Building and transforming organizational teams is far more complicated than building products.
by Martin Zwilling
In my experience as a business advisor, most organizations, large and small, struggle to keep up with the pace of change and competitive forces today.
You may have a brilliant product strategy, but your operational teams seem to fight change, as well as each other, resulting in turf battles and confusion, leading to the internal drama and problems that occupy too much of your time.
A question I often get is how to transform that overall team into a smooth-running machine that will keep up with the pace of market change, and competition in today’s world. I long ago realized that teams are not machines, but people driven by social forces, so they must be treated as humans, not products that can be manufactured and repaired. People need to feel motivation.
Recently, I found a new book, “Navigate the Swirl,” by Richard Hawkes, which details seven people strategies that, I have learned the hard way, are key to the continuous business changes required to meet today’s market. Hawkes, as the Founder of Growth River consulting, speaks from his experience helping to create high performance organizations around the world.
Here is a summary of key strategies and conversations that both of us agree will help your organization evolve into the adaptive social system your business needs to survive and thrive today:
1. Energize the team around a shared purpose.
Every team needs a sense of purpose to facilitate their engagement, commitment, and emotional connectivity. It’s important that the purpose is explicit and understood by everyone on the team. It can be simple, straightforward, and even functional, rather than world-changing or high-minded.
These days, I see an increasing value in adopting and promoting for your team a higher-level purpose, such as saving the environment or assisting the disadvantaged. The payback in team engagement, as well as customer revenue and loyalty, can be large.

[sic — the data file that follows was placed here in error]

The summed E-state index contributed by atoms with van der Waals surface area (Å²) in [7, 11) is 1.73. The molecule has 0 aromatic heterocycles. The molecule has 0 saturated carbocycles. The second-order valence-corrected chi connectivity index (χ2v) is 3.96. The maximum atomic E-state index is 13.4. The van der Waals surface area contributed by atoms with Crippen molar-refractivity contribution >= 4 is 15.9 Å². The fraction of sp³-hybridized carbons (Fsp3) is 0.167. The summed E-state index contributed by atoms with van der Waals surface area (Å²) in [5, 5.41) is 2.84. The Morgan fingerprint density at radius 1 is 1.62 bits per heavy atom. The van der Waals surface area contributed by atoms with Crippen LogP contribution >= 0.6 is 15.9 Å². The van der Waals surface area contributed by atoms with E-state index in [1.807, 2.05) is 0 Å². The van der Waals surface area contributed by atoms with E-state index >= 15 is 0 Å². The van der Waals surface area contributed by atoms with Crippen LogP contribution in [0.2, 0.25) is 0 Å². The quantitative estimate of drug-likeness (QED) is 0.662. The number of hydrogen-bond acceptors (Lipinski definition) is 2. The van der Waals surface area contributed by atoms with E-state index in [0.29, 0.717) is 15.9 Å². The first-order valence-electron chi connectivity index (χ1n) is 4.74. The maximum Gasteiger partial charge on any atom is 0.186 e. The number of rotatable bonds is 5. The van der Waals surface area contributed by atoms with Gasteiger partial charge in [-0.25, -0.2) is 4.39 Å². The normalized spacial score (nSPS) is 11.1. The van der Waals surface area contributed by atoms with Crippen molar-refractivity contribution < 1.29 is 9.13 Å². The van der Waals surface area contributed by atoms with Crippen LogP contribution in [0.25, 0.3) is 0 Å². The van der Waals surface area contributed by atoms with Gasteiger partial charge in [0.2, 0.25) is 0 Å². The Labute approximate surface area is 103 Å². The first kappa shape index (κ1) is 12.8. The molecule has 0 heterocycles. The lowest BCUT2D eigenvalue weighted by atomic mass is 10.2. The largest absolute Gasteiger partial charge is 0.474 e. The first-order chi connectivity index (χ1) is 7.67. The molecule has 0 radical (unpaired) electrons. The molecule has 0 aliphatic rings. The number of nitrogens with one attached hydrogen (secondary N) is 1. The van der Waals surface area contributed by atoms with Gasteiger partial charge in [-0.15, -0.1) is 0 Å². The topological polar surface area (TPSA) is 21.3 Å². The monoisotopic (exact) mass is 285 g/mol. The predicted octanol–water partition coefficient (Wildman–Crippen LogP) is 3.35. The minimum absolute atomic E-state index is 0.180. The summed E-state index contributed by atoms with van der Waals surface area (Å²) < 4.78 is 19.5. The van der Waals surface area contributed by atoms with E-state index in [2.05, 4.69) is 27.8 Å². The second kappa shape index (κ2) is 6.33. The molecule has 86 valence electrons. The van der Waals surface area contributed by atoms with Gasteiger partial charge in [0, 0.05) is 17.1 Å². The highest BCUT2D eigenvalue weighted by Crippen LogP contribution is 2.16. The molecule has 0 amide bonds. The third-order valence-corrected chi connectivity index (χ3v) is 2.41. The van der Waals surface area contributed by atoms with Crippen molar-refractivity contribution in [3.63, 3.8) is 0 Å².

2. Keep focus on the journey to a common goal.
It’s up to you to provide clarity around priorities, visualizing the required results, and developing a shared sense of being “in it together.” Priorities must include both those for today and tomorrow, and the changes you are targeting to maintain business leadership from tomorrow through the future.
I would caution you that there will always be events, such as disruptive new technologies, that cannot be predicted. Trying to control what you can’t influence just creates worry and unproductive stress. I encourage you to keep your team focus on targets credible today.
3. Build a mindset of continuous transformation.
This requires embracing a team’s diversity of perspectives, and developing new agreements to support each other, be accountable, and coachable. You do this by being the role model for trust, transparency, and accountability. Team members need comfort with giving and receiving feedback.
4. Clarify individual roles and required capabilities.
Specifying roles is seen by the team as distributing power. It’s important to start at the level of capabilities to translate strategies into on-the-ground execution. This may require hiring new people, expanding skillsets, and providing coaching to get the high degree of creativity often required.
Especially with the right people, and the right skillsets, there will be a good bit of creative tension, and that’s good. Constructive conflict brings out the best alternatives for any transformation, and is inherently productive and positive. Foster it rather than fight it.
5. Solidify processes and team interdependencies.
High performance teams are not freestanding – they must exist in a matrix, a larger social system, and you must optimize the business processes that are cross-functional. Selected leaders must be members of more than one team, as connectors, to advocate-up and align-down the hierarchy.
6. Align strategies and local decision making.
You must build foundations to surface and resolve strategic trade-offs between teams. Each team has a unique role and impact from strategy changes, and being closely connected, a change in one impacts the others. Resolution comes from reconciling trade-offs and aligning toward competitive advantage.
7. Provide resources to implement initiatives.
Here you need not only project management resources, but also skills in forecasting, budgeting, and resource tracking. Of course, implementation also requires the resources to test, iterate, and prototype solutions, in a lean and agile fashion, dictated by the needs of the marketplace.
In my experience, timely business transformations can only be accomplished by high-performance teams. Only these have the built-in intelligence and motivation to know what needs to be done, what learning is needed, and where they need to focus to keep up with the pace of change in business today.
You can’t do it alone. If you need transformation, start with the team.